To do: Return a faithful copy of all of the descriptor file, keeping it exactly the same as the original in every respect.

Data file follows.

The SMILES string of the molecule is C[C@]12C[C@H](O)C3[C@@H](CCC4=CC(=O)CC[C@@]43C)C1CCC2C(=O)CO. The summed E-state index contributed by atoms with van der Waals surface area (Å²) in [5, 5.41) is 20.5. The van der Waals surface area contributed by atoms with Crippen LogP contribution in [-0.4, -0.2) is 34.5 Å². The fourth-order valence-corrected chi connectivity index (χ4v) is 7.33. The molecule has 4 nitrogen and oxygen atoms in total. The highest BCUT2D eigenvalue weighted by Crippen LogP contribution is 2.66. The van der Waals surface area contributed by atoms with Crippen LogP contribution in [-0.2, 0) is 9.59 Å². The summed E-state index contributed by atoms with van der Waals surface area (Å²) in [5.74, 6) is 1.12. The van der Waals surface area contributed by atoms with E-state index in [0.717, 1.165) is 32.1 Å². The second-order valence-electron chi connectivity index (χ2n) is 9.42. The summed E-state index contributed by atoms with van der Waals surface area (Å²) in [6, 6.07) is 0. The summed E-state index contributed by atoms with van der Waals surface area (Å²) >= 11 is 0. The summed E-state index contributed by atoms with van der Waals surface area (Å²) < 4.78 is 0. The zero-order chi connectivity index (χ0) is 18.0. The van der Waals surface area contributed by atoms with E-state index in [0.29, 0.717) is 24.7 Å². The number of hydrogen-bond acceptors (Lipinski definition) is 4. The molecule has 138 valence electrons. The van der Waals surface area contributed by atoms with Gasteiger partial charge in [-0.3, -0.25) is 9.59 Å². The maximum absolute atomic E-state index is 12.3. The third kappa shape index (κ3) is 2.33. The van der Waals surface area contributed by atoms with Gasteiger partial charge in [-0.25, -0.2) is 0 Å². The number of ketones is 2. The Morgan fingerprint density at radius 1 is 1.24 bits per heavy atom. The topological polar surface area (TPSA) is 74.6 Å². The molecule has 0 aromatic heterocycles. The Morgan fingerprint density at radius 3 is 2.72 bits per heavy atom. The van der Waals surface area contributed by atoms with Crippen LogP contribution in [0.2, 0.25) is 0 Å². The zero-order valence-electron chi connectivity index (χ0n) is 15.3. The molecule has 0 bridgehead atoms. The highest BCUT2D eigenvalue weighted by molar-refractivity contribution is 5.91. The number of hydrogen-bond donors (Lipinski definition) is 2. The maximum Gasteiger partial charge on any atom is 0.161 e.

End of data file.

The SMILES string of the molecule is C[C@]12C[C@H](O)C3[C@@H](CCC4=CC(=O)CC[C@@]43C)C1CCC2C(=O)CO. The summed E-state index contributed by atoms with van der Waals surface area (Å²) in [5, 5.41) is 20.5. The van der Waals surface area contributed by atoms with Crippen LogP contribution in [-0.4, -0.2) is 34.5 Å². The fourth-order valence-corrected chi connectivity index (χ4v) is 7.33. The molecule has 4 nitrogen and oxygen atoms in total. The highest BCUT2D eigenvalue weighted by Crippen LogP contribution is 2.66. The van der Waals surface area contributed by atoms with Crippen LogP contribution in [-0.2, 0) is 9.59 Å². The summed E-state index contributed by atoms with van der Waals surface area (Å²) in [5.74, 6) is 1.12. The van der Waals surface area contributed by atoms with E-state index in [0.717, 1.165) is 32.1 Å². The second-order valence-electron chi connectivity index (χ2n) is 9.42. The summed E-state index contributed by atoms with van der Waals surface area (Å²) in [6, 6.07) is 0. The summed E-state index contributed by atoms with van der Waals surface area (Å²) >= 11 is 0. The summed E-state index contributed by atoms with van der Waals surface area (Å²) < 4.78 is 0. The zero-order chi connectivity index (χ0) is 18.0. The van der Waals surface area contributed by atoms with E-state index in [0.29, 0.717) is 24.7 Å². The number of hydrogen-bond acceptors (Lipinski definition) is 4. The molecule has 138 valence electrons. The van der Waals surface area contributed by atoms with Gasteiger partial charge in [-0.3, -0.25) is 9.59 Å². The maximum absolute atomic E-state index is 12.3. The third kappa shape index (κ3) is 2.33. The van der Waals surface area contributed by atoms with Gasteiger partial charge in [-0.25, -0.2) is 0 Å². The number of ketones is 2. The Morgan fingerprint density at radius 1 is 1.24 bits per heavy atom. The topological polar surface area (TPSA) is 74.6 Å². The molecule has 0 aromatic heterocycles. The Morgan fingerprint density at radius 3 is 2.72 bits per heavy atom. The van der Waals surface area contributed by atoms with Crippen LogP contribution in [0.2, 0.25) is 0 Å². The zero-order valence-electron chi connectivity index (χ0n) is 15.3. The molecule has 0 bridgehead atoms. The highest BCUT2D eigenvalue weighted by molar-refractivity contribution is 5.91. The number of hydrogen-bond donors (Lipinski definition) is 2. The maximum Gasteiger partial charge on any atom is 0.161 e.